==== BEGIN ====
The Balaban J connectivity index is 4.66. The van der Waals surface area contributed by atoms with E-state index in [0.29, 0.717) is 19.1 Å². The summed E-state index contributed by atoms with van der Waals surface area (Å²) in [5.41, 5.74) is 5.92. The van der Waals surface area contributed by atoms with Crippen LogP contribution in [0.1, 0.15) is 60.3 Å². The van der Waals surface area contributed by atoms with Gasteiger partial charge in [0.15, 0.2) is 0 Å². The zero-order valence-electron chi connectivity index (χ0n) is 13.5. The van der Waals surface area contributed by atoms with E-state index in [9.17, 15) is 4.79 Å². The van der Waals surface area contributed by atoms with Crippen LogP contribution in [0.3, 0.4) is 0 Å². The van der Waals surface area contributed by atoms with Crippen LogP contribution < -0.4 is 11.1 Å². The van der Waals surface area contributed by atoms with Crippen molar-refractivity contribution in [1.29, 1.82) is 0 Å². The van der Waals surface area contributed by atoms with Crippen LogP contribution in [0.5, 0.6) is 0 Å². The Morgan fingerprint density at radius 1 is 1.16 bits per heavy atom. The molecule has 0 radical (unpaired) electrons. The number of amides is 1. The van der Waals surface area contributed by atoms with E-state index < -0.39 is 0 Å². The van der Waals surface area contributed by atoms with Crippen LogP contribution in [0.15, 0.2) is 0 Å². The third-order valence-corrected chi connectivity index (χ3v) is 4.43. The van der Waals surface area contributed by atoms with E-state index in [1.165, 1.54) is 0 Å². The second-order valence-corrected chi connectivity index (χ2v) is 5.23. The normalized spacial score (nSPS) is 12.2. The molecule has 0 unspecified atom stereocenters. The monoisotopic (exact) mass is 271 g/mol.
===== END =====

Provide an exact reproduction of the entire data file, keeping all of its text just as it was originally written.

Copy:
The Balaban J connectivity index is 4.66. The van der Waals surface area contributed by atoms with E-state index in [0.29, 0.717) is 19.1 Å². The summed E-state index contributed by atoms with van der Waals surface area (Å²) in [5.41, 5.74) is 5.92. The van der Waals surface area contributed by atoms with Crippen LogP contribution in [0.1, 0.15) is 60.3 Å². The van der Waals surface area contributed by atoms with Gasteiger partial charge in [0.15, 0.2) is 0 Å². The zero-order valence-electron chi connectivity index (χ0n) is 13.5. The van der Waals surface area contributed by atoms with E-state index in [9.17, 15) is 4.79 Å². The van der Waals surface area contributed by atoms with Crippen LogP contribution in [0.3, 0.4) is 0 Å². The van der Waals surface area contributed by atoms with Crippen LogP contribution < -0.4 is 11.1 Å². The van der Waals surface area contributed by atoms with Crippen molar-refractivity contribution in [1.29, 1.82) is 0 Å². The van der Waals surface area contributed by atoms with Crippen LogP contribution in [0.5, 0.6) is 0 Å². The Morgan fingerprint density at radius 1 is 1.16 bits per heavy atom. The molecule has 0 radical (unpaired) electrons. The number of amides is 1. The van der Waals surface area contributed by atoms with E-state index < -0.39 is 0 Å². The van der Waals surface area contributed by atoms with Crippen LogP contribution in [0.15, 0.2) is 0 Å². The third-order valence-corrected chi connectivity index (χ3v) is 4.43. The van der Waals surface area contributed by atoms with E-state index in [1.165, 1.54) is 0 Å². The second-order valence-corrected chi connectivity index (χ2v) is 5.23. The normalized spacial score (nSPS) is 12.2. The molecule has 0 unspecified atom stereocenters. The monoisotopic (exact) mass is 271 g/mol.